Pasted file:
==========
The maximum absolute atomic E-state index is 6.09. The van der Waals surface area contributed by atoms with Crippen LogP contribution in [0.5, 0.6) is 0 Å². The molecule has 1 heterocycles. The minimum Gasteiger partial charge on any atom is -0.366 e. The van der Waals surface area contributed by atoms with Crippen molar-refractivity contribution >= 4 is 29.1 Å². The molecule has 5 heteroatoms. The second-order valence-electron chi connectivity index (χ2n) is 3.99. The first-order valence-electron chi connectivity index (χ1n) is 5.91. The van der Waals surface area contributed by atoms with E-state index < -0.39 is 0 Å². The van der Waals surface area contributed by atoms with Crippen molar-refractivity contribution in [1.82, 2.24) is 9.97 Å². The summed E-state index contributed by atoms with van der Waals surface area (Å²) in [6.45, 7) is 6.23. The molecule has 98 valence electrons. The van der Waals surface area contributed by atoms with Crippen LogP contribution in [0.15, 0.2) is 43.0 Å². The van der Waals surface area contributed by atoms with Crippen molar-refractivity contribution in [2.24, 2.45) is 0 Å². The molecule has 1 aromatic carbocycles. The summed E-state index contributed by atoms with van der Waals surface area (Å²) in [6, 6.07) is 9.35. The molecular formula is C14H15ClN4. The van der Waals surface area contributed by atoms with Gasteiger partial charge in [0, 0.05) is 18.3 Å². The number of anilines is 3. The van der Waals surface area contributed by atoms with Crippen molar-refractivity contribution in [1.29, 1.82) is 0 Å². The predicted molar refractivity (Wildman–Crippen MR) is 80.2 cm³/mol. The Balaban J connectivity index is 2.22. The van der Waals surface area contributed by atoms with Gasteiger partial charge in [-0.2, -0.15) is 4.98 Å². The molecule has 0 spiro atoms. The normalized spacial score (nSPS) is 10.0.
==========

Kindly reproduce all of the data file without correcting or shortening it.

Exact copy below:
The maximum absolute atomic E-state index is 6.09. The van der Waals surface area contributed by atoms with Crippen LogP contribution in [0.5, 0.6) is 0 Å². The molecule has 1 heterocycles. The minimum Gasteiger partial charge on any atom is -0.366 e. The van der Waals surface area contributed by atoms with Crippen molar-refractivity contribution >= 4 is 29.1 Å². The molecule has 5 heteroatoms. The second-order valence-electron chi connectivity index (χ2n) is 3.99. The first-order valence-electron chi connectivity index (χ1n) is 5.91. The van der Waals surface area contributed by atoms with E-state index < -0.39 is 0 Å². The van der Waals surface area contributed by atoms with Crippen molar-refractivity contribution in [1.82, 2.24) is 9.97 Å². The summed E-state index contributed by atoms with van der Waals surface area (Å²) in [6.45, 7) is 6.23. The molecule has 98 valence electrons. The van der Waals surface area contributed by atoms with Crippen LogP contribution in [0.15, 0.2) is 43.0 Å². The van der Waals surface area contributed by atoms with Crippen molar-refractivity contribution in [2.24, 2.45) is 0 Å². The molecule has 1 aromatic carbocycles. The summed E-state index contributed by atoms with van der Waals surface area (Å²) in [6, 6.07) is 9.35. The molecular formula is C14H15ClN4. The van der Waals surface area contributed by atoms with Gasteiger partial charge in [0, 0.05) is 18.3 Å². The number of anilines is 3. The van der Waals surface area contributed by atoms with Crippen molar-refractivity contribution in [1.29, 1.82) is 0 Å². The predicted molar refractivity (Wildman–Crippen MR) is 80.2 cm³/mol. The Balaban J connectivity index is 2.22. The van der Waals surface area contributed by atoms with Gasteiger partial charge in [-0.2, -0.15) is 4.98 Å². The molecule has 0 spiro atoms. The normalized spacial score (nSPS) is 10.0.